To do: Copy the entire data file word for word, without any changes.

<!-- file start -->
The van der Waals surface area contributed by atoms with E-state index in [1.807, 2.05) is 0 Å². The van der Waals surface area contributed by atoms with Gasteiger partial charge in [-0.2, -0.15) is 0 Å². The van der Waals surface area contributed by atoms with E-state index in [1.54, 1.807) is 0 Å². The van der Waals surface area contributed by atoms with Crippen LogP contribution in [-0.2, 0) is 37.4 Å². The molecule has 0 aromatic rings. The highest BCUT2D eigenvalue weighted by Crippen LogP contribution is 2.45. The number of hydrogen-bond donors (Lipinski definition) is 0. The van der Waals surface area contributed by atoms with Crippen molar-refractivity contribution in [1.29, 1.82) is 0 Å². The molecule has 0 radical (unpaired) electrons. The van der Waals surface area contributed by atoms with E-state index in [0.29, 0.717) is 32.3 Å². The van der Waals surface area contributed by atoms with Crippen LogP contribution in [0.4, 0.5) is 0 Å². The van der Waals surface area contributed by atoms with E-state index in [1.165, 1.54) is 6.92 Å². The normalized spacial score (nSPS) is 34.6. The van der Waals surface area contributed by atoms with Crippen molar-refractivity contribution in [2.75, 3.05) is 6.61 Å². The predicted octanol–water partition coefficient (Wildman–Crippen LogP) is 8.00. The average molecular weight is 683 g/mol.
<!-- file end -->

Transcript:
The van der Waals surface area contributed by atoms with E-state index in [1.807, 2.05) is 0 Å². The van der Waals surface area contributed by atoms with Gasteiger partial charge in [-0.2, -0.15) is 0 Å². The van der Waals surface area contributed by atoms with E-state index in [1.54, 1.807) is 0 Å². The van der Waals surface area contributed by atoms with Crippen LogP contribution in [-0.2, 0) is 37.4 Å². The molecule has 0 aromatic rings. The highest BCUT2D eigenvalue weighted by Crippen LogP contribution is 2.45. The number of hydrogen-bond donors (Lipinski definition) is 0. The van der Waals surface area contributed by atoms with Crippen molar-refractivity contribution in [1.29, 1.82) is 0 Å². The molecule has 0 radical (unpaired) electrons. The van der Waals surface area contributed by atoms with E-state index in [0.29, 0.717) is 32.3 Å². The van der Waals surface area contributed by atoms with Crippen LogP contribution in [0.4, 0.5) is 0 Å². The van der Waals surface area contributed by atoms with E-state index in [1.165, 1.54) is 6.92 Å². The normalized spacial score (nSPS) is 34.6. The van der Waals surface area contributed by atoms with Crippen molar-refractivity contribution in [2.75, 3.05) is 6.61 Å². The predicted octanol–water partition coefficient (Wildman–Crippen LogP) is 8.00. The average molecular weight is 683 g/mol.